Jason Kubel launched his 24th and 25th homers Thursday as part of Arizona’s 6-3 win over Pittsburgh. Despite some recent struggles, he’s the team leader in homers (by nine) and in RBI (by 11). He’s also hitting .281, which would be the second-highest mark of his career.
I wasn’t nearly as down on the Diamondbacks’ Kubel signing last winter as many in the twitterverse, but I did call it a “luxury signing” due to Gerardo Parra’s presence on the roster. The mistake many made was in looking at it as though the Diamondbacks were choosing Kubel over Parra. What they should have realized is that there would be plenty of room for both.
Of course, Kubel may well have already gone from being underrated last winter to overrated now. While Target Field was an awful place for him to hit as a member of the Twins, Chase Field is making him look quite a bit better than he truly is; 17 of his 25 homers have come at home.
The Diamondbacks, though, won’t have to worry about someone else overpaying him this winter based on those numbers; Kubel will be in the middle of a two-year deal worth a modest $16 million. With Parra also capable of starting, the Diamondbacks will have flexibility in the outfield if they decide to trade Justin Upton or Chris Young this winter.
Ideally, they’d keep the foursome together. However, whereas Upton, Young and Parra cost a combined $14.25 million this year, the salaries figure to climb to about $20.5 million next season and the Diamondbacks may want to spend some of that money elsewhere.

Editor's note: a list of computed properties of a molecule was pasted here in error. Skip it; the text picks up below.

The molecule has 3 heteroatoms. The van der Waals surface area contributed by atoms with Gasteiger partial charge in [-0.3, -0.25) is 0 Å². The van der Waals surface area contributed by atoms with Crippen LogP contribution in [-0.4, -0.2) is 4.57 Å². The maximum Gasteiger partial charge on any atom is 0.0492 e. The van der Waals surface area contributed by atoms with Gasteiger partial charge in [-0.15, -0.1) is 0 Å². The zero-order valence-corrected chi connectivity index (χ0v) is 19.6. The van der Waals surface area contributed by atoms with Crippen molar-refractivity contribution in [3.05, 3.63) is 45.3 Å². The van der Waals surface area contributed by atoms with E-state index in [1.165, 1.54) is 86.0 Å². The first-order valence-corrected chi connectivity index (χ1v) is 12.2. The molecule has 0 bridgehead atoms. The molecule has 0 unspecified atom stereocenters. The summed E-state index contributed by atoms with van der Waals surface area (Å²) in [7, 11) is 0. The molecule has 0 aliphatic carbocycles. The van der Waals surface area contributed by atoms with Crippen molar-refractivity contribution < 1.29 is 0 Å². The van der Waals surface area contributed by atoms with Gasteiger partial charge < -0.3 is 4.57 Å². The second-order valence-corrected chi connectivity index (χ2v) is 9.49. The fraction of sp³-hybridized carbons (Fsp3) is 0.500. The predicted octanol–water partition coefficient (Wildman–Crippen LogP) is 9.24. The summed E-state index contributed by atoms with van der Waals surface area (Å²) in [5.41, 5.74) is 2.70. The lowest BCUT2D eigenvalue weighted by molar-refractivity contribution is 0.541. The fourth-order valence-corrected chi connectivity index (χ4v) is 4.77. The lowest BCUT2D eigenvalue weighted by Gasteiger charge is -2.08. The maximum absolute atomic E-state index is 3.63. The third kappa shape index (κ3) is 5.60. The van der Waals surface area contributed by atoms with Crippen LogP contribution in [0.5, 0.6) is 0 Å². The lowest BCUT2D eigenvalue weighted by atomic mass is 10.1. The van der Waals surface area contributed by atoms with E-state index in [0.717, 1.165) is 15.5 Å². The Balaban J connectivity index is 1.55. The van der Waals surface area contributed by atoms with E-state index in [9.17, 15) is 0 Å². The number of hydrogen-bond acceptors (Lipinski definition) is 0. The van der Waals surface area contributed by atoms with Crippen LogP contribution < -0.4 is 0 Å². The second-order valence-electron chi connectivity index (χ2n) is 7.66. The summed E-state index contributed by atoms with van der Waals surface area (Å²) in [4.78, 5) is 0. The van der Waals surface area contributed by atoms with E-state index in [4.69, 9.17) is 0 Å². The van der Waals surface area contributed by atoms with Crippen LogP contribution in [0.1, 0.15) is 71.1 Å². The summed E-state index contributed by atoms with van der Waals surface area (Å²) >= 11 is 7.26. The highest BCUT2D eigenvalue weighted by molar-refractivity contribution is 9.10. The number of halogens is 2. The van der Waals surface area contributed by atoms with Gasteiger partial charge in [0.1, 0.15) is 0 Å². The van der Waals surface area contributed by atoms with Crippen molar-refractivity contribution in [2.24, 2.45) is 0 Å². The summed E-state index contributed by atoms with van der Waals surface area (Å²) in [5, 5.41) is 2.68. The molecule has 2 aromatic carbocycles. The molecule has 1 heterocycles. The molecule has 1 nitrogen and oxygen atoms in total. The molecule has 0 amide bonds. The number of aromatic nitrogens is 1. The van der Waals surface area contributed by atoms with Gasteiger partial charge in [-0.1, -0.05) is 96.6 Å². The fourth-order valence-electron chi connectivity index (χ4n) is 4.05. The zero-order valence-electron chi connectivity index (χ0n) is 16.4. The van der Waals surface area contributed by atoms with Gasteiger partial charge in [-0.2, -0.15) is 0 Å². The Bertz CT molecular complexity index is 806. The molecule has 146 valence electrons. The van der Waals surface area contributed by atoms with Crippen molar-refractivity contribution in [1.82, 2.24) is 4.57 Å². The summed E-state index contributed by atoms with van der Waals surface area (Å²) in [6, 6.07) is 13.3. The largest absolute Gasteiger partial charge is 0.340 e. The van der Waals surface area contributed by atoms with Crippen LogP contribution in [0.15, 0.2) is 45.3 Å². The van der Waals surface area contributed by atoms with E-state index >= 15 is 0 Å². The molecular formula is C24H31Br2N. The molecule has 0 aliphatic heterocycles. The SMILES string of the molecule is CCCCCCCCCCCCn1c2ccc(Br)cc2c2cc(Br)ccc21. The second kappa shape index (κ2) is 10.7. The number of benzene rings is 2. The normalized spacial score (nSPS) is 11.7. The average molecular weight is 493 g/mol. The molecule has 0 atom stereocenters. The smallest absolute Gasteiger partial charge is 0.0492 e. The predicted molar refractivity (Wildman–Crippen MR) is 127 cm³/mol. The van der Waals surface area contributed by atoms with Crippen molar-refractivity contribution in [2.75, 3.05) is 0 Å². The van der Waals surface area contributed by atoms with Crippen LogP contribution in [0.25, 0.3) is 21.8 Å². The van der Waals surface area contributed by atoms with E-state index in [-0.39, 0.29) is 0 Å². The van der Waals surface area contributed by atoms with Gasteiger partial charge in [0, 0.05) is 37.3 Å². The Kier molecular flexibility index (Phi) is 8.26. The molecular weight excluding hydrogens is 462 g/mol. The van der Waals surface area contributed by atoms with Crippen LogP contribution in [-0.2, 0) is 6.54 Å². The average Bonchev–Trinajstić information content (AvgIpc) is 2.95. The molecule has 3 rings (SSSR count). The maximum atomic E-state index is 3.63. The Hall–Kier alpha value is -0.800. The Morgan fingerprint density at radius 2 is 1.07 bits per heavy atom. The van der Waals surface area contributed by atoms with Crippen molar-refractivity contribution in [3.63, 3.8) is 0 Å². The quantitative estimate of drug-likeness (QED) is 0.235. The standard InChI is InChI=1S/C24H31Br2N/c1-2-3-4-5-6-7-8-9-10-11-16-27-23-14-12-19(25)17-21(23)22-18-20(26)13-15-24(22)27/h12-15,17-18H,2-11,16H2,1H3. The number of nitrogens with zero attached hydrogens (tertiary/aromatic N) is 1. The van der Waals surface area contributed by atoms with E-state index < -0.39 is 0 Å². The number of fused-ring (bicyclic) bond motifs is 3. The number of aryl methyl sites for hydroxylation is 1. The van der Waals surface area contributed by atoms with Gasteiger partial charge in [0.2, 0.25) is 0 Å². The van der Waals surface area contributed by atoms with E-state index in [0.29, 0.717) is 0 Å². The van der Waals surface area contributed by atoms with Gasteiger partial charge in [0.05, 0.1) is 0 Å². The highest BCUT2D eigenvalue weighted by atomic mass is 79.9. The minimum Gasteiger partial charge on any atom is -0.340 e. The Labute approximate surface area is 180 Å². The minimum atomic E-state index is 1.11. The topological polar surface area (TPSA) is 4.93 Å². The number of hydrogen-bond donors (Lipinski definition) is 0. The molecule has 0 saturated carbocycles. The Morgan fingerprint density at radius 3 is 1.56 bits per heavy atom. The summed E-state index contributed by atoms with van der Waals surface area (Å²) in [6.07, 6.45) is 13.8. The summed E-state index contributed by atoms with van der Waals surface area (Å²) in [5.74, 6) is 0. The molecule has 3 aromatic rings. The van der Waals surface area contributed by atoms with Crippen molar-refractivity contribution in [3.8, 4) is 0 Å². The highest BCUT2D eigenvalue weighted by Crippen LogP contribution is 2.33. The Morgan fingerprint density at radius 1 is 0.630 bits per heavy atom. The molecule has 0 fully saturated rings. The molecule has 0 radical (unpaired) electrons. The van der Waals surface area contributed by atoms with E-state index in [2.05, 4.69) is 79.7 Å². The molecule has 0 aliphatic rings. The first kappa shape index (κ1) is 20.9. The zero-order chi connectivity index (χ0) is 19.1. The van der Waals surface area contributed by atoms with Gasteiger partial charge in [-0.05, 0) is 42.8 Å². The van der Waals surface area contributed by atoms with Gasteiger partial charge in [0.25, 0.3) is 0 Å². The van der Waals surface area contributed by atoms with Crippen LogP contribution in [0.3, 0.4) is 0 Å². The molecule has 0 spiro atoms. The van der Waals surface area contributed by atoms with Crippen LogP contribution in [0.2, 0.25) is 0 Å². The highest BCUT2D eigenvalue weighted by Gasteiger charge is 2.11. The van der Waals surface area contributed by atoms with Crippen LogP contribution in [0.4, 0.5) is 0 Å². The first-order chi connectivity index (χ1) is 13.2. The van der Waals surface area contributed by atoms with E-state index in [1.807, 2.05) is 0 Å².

This is more significant for basketball fans than baseball fans, but Magic Johnson is taking over basketball operations for the Los Angeles Lakers. Dan Feldman over at PBT has the full story on that.
For our purposes, you probably know that Johnson is part of the Dodgers ownership group. Anthony McCullough of the L.A. Times got comment from the Dodgers, saying that despite his new full-time job, his status with the Dodgers will be unchanged:
Maybe I’m alone in this, but I’m not entirely certain what Magic does with the Lakers, so the first clause in Kasten’s comment may be doing most of the heavy lifting here.
Jon Heyman reports that the Nationals are closing in on a deal with catcher Matt Wieters. Joel Sherman of the New York Post reports that it’s a two-year deal. UPDATE: Ken Rosenthal reports that the deal is for two years, at $21 million. There is an opt-out for him after year one. He will get $10 million in 2017 and, if he returns in 2018, he’ll get $11 million.
Wieters was not expected to go this long without signing, but his market, which many thought would be robust, never materialized. The Nats had been rumored to be interested for months, but they were apparently waiting to swoop in late and get what one presumes will be a bargain.
Wieters, 30, finished last season hitting .243/.302/.409 with 17 home runs and 66 RBI in 464 plate appearances. The Nationals currently have Derek Norris and Jose Lobaton, so who falls where in the catcher fight in Washington is unclear, but one presumes that Wieters getting a two-year deal puts him at the top of the depth chart.